Those who have known me through the years have known that I believe and am willing to defend all that the Catholic Church teaches, whether in her doctrinal or social teaching. But the issue that has always been closest to my heart, the concern that most passionately moves me to action, is the defense of the life of the unborn. While I feel tremendous compassion and sympathy for the woman who finds herself to be expecting a child in a difficult situation, I see the assault on the life of the innocent unborn child as the most egregious attack on the dignity of the human person imaginable.
Lately, and quite a bit to my surprise, I have found myself in a position to speak out publicly on another issue—the issue of unaccompanied children crossing our southern border. Like the unborn, these children are vulnerable to violence, both on their journeys and in their home countries, and the Church is obligated to defend the “least of these.”
Some have questioned why I would take a position more consistent with the Democratic view on the crisis than the Republican view, which looks to enforcement as a solution. What some have difficulty grasping today is that the Church’s teaching is not beholden to any political ideology. The Catholic Church is neither Republican nor Democrat, Conservative nor Liberal. The Church is called to defend the rights and dignity of all of God’s children, born and unborn, regardless of the political wisdom of the day.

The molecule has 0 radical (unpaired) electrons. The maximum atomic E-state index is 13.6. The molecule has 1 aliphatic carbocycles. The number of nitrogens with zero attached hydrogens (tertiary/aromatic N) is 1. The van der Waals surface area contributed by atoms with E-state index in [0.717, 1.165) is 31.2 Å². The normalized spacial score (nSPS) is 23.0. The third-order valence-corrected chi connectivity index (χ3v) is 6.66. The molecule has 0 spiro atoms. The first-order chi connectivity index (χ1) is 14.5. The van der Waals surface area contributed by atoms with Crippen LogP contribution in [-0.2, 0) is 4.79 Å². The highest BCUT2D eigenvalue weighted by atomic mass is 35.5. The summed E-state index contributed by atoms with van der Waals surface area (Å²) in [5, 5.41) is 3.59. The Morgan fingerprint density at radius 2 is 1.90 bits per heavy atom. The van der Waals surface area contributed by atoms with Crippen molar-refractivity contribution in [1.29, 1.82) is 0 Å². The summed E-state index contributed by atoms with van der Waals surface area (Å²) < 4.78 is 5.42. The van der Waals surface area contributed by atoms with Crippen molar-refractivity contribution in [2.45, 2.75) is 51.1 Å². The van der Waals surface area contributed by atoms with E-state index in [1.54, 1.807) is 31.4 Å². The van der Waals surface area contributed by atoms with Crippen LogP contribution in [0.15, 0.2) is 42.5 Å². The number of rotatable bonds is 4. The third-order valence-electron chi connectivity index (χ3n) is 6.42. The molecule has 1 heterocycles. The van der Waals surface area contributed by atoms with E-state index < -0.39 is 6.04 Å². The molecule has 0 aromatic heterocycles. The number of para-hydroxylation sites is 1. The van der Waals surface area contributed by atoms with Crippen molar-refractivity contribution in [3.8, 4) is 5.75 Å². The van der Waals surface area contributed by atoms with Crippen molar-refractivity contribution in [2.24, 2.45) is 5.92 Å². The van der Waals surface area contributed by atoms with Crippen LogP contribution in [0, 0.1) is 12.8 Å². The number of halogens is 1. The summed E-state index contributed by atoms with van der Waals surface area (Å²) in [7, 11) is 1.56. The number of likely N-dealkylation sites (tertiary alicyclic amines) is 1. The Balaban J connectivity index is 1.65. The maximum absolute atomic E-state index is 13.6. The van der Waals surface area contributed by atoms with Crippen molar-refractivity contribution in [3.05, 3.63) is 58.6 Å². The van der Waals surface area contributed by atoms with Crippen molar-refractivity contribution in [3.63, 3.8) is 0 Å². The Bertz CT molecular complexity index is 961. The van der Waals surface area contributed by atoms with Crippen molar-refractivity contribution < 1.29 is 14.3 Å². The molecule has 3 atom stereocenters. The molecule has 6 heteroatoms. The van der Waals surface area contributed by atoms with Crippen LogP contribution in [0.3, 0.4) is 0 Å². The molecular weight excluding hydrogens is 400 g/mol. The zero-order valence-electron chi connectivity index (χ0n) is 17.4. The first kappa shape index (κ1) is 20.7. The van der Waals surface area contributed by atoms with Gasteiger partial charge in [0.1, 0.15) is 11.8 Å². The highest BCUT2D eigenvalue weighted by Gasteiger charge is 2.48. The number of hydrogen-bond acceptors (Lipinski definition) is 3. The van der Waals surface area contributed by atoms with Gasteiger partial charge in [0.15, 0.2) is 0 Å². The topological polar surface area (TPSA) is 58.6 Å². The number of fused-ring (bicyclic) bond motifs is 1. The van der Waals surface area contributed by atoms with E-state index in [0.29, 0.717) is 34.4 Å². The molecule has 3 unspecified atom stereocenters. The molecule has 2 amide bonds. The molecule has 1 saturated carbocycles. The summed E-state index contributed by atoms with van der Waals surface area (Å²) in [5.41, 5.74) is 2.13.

For me, involvement in immigration issues, particularly in the question of how we should treat families and unaccompanied children who are fleeing to our border from Central America and Mexico couldn’t be more consistent As I see it I have actually been speaking in the name of voiceless immigrants all along. Both the life issues and the questions relating to those fleeing to our border challenge us to ask how we are to receive the stranger; how are we to treat the one unknown to us.
Even today with technology making the world so small, so transparent, we still seem to struggle to recognize the frail human face of both the child within the womb and the child at the doorway of our Country. In both cases I believe it is fear that raises our defenses against these innocent ones. Fear of the one who is unknown can even lead us to see the most helpless child as a threat–a threat to our way of life, to our health, to our financial well-being.
I would not suggest that we are obliged to keep every child that arrives at our border here indefinitely. Some will need to return home if they can do so in safety. Likewise, the mother of an unborn child who doesn’t feel ready to raise a child is not obliged to keep the child. She may send the child to a loving family. What a radically different choice adoption is than choosing to violently bring an end to that child’s life!
I would implore the people of our nation to receive the child who is a stranger with love and to make that child’s well-being our first priority. I think they could learn much from the response of the people of El Paso. Living on the border with family on both sides we know that these children are not a cause for fear.
A willingness to give of ourselves for the sake of the most vulnerable is the measure by which we will be measured according to the one who said, “I was a stranger and you welcomed me.” (Matt. 25:35) Jesus also told us: “Whoever receives a child such as this in my name receives me.” (Matt. 18:5) Jesus surely loves the little children. We are called to do the same.
+Mark J. Seitz, DD
Bishop of El Paso
July 15, 2014